*Far more often than you might think; either out of fear that they might be caught doing something wrong and censured later, or for Asian reasons of ‘giving face’ and not wanting the exact nature of their work to be known. There is an inexplicably strong desire to work in a corner office shuffling paper, it seems…
Big city, bright lights, teeming crowds…yet the quest for individuality is perhaps stronger than ever. Yet we’re social creatures, so we want to fit in. But where? How? Here more than ever, people felt transient, subservient, temporary. Native is not native and you’re on the way somewhere else. The stage stays; the actors change. Here more than ever, I’ve always felt like I was just passing through – even the times where I was based here for months. MT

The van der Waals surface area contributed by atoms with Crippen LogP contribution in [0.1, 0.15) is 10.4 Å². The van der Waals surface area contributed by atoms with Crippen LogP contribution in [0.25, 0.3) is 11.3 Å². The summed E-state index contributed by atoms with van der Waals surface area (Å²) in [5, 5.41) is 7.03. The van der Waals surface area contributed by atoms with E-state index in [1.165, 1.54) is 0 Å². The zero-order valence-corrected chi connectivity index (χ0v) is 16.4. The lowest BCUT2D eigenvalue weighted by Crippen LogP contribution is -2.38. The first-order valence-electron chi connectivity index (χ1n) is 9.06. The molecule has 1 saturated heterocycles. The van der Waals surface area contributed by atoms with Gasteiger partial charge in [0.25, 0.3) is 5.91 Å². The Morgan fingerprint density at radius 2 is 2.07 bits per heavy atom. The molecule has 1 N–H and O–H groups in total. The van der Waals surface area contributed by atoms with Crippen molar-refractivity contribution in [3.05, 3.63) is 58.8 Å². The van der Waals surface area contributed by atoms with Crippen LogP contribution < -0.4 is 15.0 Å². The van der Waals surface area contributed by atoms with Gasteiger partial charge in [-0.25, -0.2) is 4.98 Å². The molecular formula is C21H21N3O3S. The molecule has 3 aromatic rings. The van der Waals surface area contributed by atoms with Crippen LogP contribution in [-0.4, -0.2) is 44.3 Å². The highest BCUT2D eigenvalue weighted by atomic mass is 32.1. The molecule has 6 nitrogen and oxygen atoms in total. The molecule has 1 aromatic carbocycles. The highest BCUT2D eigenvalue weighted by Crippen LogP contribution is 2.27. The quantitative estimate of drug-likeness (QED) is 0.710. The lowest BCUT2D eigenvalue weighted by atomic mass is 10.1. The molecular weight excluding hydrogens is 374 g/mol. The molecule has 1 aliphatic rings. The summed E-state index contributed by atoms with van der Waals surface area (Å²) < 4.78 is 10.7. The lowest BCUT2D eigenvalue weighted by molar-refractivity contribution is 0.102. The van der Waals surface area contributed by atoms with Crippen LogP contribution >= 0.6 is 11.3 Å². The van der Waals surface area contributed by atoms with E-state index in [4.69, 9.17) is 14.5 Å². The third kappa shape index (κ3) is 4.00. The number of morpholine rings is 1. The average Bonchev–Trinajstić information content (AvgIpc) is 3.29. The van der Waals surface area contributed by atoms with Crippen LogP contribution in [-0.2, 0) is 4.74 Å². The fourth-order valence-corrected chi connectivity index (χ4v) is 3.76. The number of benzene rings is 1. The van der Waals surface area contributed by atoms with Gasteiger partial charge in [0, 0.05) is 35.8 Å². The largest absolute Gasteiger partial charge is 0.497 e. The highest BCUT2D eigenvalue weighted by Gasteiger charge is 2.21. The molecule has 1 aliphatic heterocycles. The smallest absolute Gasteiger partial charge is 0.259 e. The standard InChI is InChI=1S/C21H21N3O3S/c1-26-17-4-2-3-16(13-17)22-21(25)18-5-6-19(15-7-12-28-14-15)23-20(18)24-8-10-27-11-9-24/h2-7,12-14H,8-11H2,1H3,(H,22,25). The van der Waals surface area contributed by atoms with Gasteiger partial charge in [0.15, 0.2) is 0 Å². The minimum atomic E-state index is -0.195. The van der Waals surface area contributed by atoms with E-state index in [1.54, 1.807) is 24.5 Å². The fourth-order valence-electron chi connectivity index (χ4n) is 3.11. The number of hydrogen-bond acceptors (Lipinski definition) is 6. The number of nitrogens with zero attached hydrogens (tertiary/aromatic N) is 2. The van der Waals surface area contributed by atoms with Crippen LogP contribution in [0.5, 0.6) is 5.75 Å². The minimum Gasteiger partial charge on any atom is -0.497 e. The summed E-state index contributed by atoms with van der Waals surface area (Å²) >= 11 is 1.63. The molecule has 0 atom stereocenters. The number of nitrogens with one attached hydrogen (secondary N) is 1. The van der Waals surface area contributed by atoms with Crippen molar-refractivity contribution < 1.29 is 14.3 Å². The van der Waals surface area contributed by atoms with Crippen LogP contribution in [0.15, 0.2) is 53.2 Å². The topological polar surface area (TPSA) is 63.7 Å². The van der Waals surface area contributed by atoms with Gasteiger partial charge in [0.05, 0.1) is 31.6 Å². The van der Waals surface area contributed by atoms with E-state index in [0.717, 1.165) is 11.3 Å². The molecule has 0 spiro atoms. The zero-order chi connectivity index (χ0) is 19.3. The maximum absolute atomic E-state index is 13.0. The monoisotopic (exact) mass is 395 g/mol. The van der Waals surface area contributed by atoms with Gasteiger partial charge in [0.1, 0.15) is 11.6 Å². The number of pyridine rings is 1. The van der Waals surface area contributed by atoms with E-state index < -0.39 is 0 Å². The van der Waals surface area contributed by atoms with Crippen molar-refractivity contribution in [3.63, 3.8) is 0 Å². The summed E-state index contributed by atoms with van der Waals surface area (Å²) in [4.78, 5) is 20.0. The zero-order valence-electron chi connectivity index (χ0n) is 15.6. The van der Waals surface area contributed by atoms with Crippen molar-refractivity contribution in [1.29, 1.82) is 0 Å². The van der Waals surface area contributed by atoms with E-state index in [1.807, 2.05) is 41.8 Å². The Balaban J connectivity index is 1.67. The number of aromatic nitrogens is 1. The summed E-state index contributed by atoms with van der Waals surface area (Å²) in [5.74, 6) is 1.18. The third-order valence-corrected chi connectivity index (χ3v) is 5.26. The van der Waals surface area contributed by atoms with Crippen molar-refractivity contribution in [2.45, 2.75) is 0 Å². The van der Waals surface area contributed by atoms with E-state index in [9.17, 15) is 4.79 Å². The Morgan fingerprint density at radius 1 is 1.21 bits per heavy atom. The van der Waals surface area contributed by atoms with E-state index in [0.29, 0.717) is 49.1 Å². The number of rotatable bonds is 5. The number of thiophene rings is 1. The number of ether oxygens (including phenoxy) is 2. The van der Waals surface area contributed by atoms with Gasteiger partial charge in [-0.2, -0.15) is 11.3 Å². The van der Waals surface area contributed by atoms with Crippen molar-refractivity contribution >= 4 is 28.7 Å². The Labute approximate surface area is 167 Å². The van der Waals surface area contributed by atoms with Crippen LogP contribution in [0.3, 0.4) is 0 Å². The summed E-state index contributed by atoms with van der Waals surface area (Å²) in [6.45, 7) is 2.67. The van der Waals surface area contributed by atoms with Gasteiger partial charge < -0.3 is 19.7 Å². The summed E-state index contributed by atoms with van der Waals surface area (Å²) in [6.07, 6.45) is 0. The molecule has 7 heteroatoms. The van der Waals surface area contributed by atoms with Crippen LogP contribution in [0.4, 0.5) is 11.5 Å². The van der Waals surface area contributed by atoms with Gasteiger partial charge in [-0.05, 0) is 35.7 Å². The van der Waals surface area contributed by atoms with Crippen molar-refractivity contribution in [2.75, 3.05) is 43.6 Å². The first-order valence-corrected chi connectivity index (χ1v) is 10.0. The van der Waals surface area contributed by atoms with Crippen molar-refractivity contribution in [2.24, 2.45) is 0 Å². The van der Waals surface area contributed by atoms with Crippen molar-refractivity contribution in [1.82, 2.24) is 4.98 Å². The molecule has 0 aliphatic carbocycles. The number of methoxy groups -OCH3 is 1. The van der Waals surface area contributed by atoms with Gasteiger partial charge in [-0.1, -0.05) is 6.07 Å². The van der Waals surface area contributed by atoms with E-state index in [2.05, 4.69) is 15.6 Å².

Few words today, just a series of singles from Lisbon in the style of Idea of Man. It’s too late to put them into the first series because that now has a mature and complete narrative; they don’t really fit the second series because I changed the presentation style – so they stand alone. You might wonder why I still photograph in this style given the first two statements; in this case, partially because I was demonstrating for a couple of students at the Lisbon Masterclass, partially because I felt the aesthetic suited the feeling at some of the starker and heavier locations – Oriente station, for instance. Enjoy! MT